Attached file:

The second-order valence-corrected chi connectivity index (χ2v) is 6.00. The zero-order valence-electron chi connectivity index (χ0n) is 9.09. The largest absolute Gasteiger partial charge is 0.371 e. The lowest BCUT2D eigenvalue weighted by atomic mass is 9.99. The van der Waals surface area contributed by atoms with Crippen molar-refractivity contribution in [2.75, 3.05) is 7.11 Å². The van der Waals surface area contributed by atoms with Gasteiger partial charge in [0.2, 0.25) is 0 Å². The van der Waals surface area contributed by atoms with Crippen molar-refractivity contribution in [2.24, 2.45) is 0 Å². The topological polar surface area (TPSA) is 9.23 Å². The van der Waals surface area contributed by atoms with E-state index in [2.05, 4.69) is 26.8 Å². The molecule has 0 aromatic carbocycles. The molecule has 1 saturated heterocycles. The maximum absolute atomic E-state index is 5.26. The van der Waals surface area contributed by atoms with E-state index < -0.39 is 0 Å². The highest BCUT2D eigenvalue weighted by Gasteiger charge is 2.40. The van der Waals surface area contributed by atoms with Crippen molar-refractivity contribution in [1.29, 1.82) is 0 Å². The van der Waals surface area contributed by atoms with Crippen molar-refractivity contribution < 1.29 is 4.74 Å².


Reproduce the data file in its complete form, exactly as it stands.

The second-order valence-corrected chi connectivity index (χ2v) is 6.00. The zero-order valence-electron chi connectivity index (χ0n) is 9.09. The largest absolute Gasteiger partial charge is 0.371 e. The lowest BCUT2D eigenvalue weighted by atomic mass is 9.99. The van der Waals surface area contributed by atoms with Crippen molar-refractivity contribution in [2.75, 3.05) is 7.11 Å². The van der Waals surface area contributed by atoms with Gasteiger partial charge in [0.2, 0.25) is 0 Å². The van der Waals surface area contributed by atoms with Crippen molar-refractivity contribution in [2.24, 2.45) is 0 Å². The topological polar surface area (TPSA) is 9.23 Å². The van der Waals surface area contributed by atoms with E-state index in [2.05, 4.69) is 26.8 Å². The molecule has 0 aromatic carbocycles. The molecule has 1 saturated heterocycles. The maximum absolute atomic E-state index is 5.26. The van der Waals surface area contributed by atoms with E-state index < -0.39 is 0 Å². The highest BCUT2D eigenvalue weighted by Gasteiger charge is 2.40. The van der Waals surface area contributed by atoms with Crippen molar-refractivity contribution in [1.29, 1.82) is 0 Å². The van der Waals surface area contributed by atoms with Crippen molar-refractivity contribution < 1.29 is 4.74 Å².